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WHO Chief Scientist: Safety Comes First And Foremost; COE Of GAVI, The Vaccine Alliance, Speaks To CNN; New COVID Record Hits Israel, West Bank & Gaza; Climate Scientist: No Let Up In Fires Expected For Months; UK's Johnson Announces "Moonshot" COVID-19 Testing Plan; CNN's Clarissa Ward On Reporting From Dangerous War Zones. Aired 11a-12p ET

Aired September 9, 2020 - 11:00   ET





UNIDENTIFIED MALE: Live from CNN Abu Dhabi, this is CONNECT THE WORLD with Becky Anderson.


BECKY ANDERSON, CNN INTERNATIONAL HOST: This hour our fight for survival against a pandemic and the scourge of climate change. Right now there is a

pharmaceutical arms race. Drug makers around the world are in the final stages of trials for a potential COVID-19 vaccine, each hoping to be the

first past the post and take us, frankly, take us back to how we used to live?

But experts are warning against what's being called vaccine nationalism, saying if companies put their own interests ahead of others, it can disrupt

the whole process from production to ensuring that everyone has access once a vaccine is developed.

Well, a UK based company AstraZeneca has paused its entire global trial of its Oxford vaccine candidate after one of its volunteers came down with an

unexplained illness. Now the company says this is its routine and has reiterated its commitment to safety.

Meanwhile, a wider pledge from top vaccine makers is trying to put the public's mind at ease. Well, joining me now is Head of Northern that's co-

leading the effort to ensure equitable access of COVID-19 vaccines around the world through COVAX, as it's called. Dr. Seth Barkley is joining me now

live from Geneva.

And Seth thank you, we just being discussing AstraZeneca just putting on hold the later stage trial of its highly anticipated COVID-19 vaccine. This

after an unexplained illness in the study participant and the company says, and this is important, "In large trials, illnesses will happen by chance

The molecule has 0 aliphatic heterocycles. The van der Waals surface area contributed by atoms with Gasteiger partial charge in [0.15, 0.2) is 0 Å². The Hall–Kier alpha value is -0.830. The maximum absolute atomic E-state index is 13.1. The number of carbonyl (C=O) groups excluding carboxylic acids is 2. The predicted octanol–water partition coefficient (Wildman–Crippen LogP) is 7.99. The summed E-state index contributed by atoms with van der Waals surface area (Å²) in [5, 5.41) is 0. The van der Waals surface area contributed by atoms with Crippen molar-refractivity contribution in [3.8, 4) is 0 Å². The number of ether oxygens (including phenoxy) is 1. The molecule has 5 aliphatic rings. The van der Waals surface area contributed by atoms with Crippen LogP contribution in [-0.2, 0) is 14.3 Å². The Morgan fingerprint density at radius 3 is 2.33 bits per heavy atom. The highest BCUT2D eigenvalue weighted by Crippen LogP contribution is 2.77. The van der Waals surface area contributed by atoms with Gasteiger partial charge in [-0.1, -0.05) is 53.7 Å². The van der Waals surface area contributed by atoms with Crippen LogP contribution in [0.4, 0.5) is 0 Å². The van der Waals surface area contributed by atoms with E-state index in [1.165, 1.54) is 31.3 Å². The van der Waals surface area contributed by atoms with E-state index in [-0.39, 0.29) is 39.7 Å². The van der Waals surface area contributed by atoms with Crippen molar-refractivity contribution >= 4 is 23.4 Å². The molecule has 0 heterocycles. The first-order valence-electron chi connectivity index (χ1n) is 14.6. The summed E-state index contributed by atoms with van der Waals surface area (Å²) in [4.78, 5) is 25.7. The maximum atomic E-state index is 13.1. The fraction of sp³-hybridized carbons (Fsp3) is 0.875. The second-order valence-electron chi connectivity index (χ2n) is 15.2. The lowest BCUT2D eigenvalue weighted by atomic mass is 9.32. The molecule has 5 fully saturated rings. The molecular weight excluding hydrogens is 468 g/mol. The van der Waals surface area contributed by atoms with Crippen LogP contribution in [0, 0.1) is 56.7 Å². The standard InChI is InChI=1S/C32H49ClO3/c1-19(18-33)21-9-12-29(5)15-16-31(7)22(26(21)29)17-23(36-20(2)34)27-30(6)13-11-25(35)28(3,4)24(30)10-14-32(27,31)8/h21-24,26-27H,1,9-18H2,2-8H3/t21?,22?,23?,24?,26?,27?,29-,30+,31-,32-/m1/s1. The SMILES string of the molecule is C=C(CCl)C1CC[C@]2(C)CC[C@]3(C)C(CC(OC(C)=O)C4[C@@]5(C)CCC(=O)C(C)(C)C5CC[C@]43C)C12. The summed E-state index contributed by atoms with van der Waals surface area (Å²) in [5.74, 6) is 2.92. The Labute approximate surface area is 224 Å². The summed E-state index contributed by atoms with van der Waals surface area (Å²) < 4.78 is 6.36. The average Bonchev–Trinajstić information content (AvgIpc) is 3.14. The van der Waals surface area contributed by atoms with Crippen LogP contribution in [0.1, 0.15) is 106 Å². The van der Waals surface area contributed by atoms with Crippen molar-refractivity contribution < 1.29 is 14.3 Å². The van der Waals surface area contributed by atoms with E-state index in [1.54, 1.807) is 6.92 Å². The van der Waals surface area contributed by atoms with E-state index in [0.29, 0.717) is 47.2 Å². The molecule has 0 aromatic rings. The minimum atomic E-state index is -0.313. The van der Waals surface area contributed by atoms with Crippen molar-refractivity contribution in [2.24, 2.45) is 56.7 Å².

but must be independently reviewed to check this carefully. We are working to expedite the review of the single event to minimize any potential impact

on the trial timeline".

They say we are committed to the safety of our participants and the higher standards of conduct in our trials. This is what Dr. Anthony Fauci had to

say about this.


DR. ANTHONY FAUCI, DIRECTOR, NATIONAL INSTITUTE OF ALLERGY AND INFECTIOUS DISEASES: It's unfortunate that it happened. Hopefully they'll work it out

and be able to proceed along with the remainder of the trial, but you don't know. They need to investigate it further.


ANDERSON: Is it clear to you what happened here?

DR. SETH BERKLEY, CEO OF GAVI, THE VACCINE ALLIANCE: So, Becky, good to talk to you again, and absolutely. This is part of normal vaccine

development. It's why it takes a long time. We're trying to accelerate the development, but safety remains absolutely critical. So there was an untold

side effect.

They are stopping, investigating it, making sure that they understand what happened and then will make a decision about restarting, and it's one of

the reasons we have to think about having a portfolio of vaccines and not just bet on one.

We have to realize we don't know which works, but we also don't know whether they're going to have side effects and get through the full


ANDERSON: What we do know is that there is a race on here. Just in the last couple of hours, the W.H.O.'s Chief Scientist says the safety of any

potential COVID vaccine comes first and foremost. I want you and our viewers to have a listen to specifically what was said.


DR. SOUMYA SWAMINATHAM, WORLD HEALTH ORGANIZATION CHIEF SCIENTIST: Just because we talk about speed and skill, it doesn't mean we start

compromising on what would normally be assessed. The process still has to follow the rules of the game, which is that you go through the process of

clinical trials, and here particularly I'm talking about drugs and vaccines.

Diagnostics has evaluation methodology. But for drugs and vaccines which are given to people, you have to test their safety, first and foremost,

most important, and efficacy. That is, how effective is the drug.


ANDERSON: And then you've got the U.S. President, Donald Trump, pushing for getting a vaccine out ASAP. Almost every day he makes that statement. This

is him.